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Jewish World Review Nov. 16, 2001 / 1Kislev, 5762

Sean Carter

Sean Carter
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Consumer Reports

When baseball fans attack ... -- WE really should have seen this coming. It was just a matter of time. Over the last few years, major league baseball has become just another sport dominated by money-grubbing athletes, owners and concession stand operators. Six dollars for a beer? Get real!

It shouldn't come as a surprise to anyone, then, that fans would eventually get into the act. The events surrounding Barry Bonds' historic 73rd home run illustrate the contagious effects of greed.

In the final game of this record-breaking season, Barry Bonds' hit his 73rd and final homerun into the bleachers of Pacific Bell Park. A lucky spectator, Alex Popov (no relation to the "high quality" vodka of the same name) caught the ball. However, his joy soon turned to horror as he became embroiled in an ugly incident.

Within seconds of catching the ball, Popov was knocked to the ground and pounced upon by as many as 15 spectators, all grabbing and clawing for the baseball.

This struggle lasted for almost two minutes. When the dust finally settled, Popov had lost the baseball to another spectator, Patrick Hayashi. But not without considerable effort on Hayashi's part.

In fact, according to two witnesses, Hayashi actually bit into the leg of a young boy also vying for the ball.

When watching videotaped footage of the incident, my wife asked if a "stupid baseball" was really worth that much trouble?

This is no ordinary baseball. It is a piece of sports history. It is a symbol of the best and brightest within us all. It is a testament to every man, woman and child who have ever dreamed the impossible dream. By the way, did I mention that the baseball is worth millions?

Three years ago, when Mark McGuire broke the home run record, his 70th home run ball fetched $3 million at auction. With this kind of money at stake, it is not entirely surprising that fans would resort to biting children. In fact, for $3 million, I'd probably bite my own children, provided, of course, that someone bathed them first.

Of course, the fan who originally caught the ball was not going to let this matter die without waging some kind of counter attack. Therefore, within days, Popov retained a lawyer.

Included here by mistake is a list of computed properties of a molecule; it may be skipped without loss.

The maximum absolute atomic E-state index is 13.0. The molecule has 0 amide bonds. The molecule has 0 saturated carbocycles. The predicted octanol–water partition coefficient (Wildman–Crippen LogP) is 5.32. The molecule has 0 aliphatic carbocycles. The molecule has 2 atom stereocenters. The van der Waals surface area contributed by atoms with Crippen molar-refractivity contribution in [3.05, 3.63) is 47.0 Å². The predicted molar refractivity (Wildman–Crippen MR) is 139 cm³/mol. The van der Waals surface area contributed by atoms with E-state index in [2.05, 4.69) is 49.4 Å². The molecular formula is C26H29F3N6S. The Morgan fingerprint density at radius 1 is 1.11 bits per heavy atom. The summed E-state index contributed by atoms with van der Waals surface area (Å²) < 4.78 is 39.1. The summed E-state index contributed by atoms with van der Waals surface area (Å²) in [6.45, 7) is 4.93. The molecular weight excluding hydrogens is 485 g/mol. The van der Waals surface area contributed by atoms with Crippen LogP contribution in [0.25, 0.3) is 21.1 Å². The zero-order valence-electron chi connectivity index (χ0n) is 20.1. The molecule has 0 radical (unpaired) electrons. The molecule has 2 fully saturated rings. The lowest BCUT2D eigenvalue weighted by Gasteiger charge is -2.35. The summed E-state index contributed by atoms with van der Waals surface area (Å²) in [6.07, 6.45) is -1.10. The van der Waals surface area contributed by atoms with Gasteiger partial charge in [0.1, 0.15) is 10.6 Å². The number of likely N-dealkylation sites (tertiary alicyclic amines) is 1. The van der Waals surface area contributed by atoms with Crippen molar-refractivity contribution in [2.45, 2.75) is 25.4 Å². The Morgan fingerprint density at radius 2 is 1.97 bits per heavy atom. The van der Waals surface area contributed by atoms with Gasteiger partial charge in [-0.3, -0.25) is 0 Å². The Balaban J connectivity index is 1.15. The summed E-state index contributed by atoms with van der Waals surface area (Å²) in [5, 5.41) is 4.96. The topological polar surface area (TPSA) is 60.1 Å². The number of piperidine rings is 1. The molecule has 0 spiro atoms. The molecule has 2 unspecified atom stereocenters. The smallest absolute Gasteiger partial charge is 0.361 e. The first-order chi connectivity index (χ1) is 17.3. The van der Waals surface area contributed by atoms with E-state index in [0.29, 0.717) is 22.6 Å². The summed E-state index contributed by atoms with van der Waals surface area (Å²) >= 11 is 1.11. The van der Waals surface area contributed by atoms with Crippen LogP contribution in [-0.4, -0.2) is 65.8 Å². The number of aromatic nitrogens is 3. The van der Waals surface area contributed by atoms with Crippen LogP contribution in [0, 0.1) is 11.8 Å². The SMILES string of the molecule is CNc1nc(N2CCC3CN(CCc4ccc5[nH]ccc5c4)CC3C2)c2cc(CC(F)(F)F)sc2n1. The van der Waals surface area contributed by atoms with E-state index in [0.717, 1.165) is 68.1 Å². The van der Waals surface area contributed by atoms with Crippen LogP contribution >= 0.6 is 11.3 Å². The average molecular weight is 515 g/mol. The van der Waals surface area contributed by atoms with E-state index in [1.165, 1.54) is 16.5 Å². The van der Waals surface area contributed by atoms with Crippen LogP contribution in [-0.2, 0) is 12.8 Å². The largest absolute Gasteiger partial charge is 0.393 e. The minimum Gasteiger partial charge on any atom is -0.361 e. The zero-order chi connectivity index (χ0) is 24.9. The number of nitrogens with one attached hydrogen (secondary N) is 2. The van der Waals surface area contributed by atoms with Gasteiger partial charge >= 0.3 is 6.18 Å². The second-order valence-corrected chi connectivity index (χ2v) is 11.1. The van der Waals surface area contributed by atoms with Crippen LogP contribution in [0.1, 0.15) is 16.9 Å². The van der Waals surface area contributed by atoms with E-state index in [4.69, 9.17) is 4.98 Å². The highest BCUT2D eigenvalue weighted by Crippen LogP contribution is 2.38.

Popov's attorney immediately filed a lawsuit against Hayashi and the others involved in the melee. In his complaint, Popov sued for assault and battery. He has sued for recovery of the baseball under the common law theories of trespass to chattel and conversion.

The terms "trespass to chattel" and "conversion" embody very complicated legal principles that can be only truly grasped by a highly trained legal mind. Unfortunately, that mind does not belong to me. I must have fallen asleep during that day in law school. Nevertheless, as a dedicated journalist, I dusted off my old law textbooks (in some cases, this required actually removing them from the wrapper) and discovered that trespass to chattel and conversion are fancy terms for "he took my stuff and won't give it back!"

With the help of sworn declarations from other spectators and videotaped footage of the incident, Popov has already won a temporary restraining order in the case. This order prevents Hayashi from selling the baseball until the matter is resolved.

Also, in support of his case, Popov has filed a declaration by a law professor who is the world's foremost (and probably only) expert on law and baseball. According to Professor Paul Finkelman, "any baseball hit into the stands belongs to the fan who caught the ball." Therefore, when Popov caught the ball, he became its legal owner. And when Hayashi took the ball from Popov, he wrongfully deprived Popov of his property.

The judge in this case appears to agree with Finkelman as evidenced by granting the temporary restraining order (TRO). In most cases, a judge will only grant a TRO when the requesting party has a strong case (or a great body).

Hayashi's only possible defense in this case is that Popov had never truly obtained possession of the baseball. Unfortunately for Hayashi, televised coverage and eyewitness reports seem to indicate that Popov did catch the baseball.

More importantly, it is going to be difficult for the judge to condone Hayashi's conduct in the melee. While hitting, biting and scratching have their places - WWF matches, Mike Tyson fights and Mistress Helga's dungeon - they have no place at our national past time. Besides, Mistress Helga doesn't charge six dollars for beer.

Sean Carter is a practicing attorney, stand-up comedian and humor writer. Comment by clicking here.


11/02/01: Pop-torts
09/04/01: Can't beat the competition? Sue, baby, sue!

© 2001, Sean Carter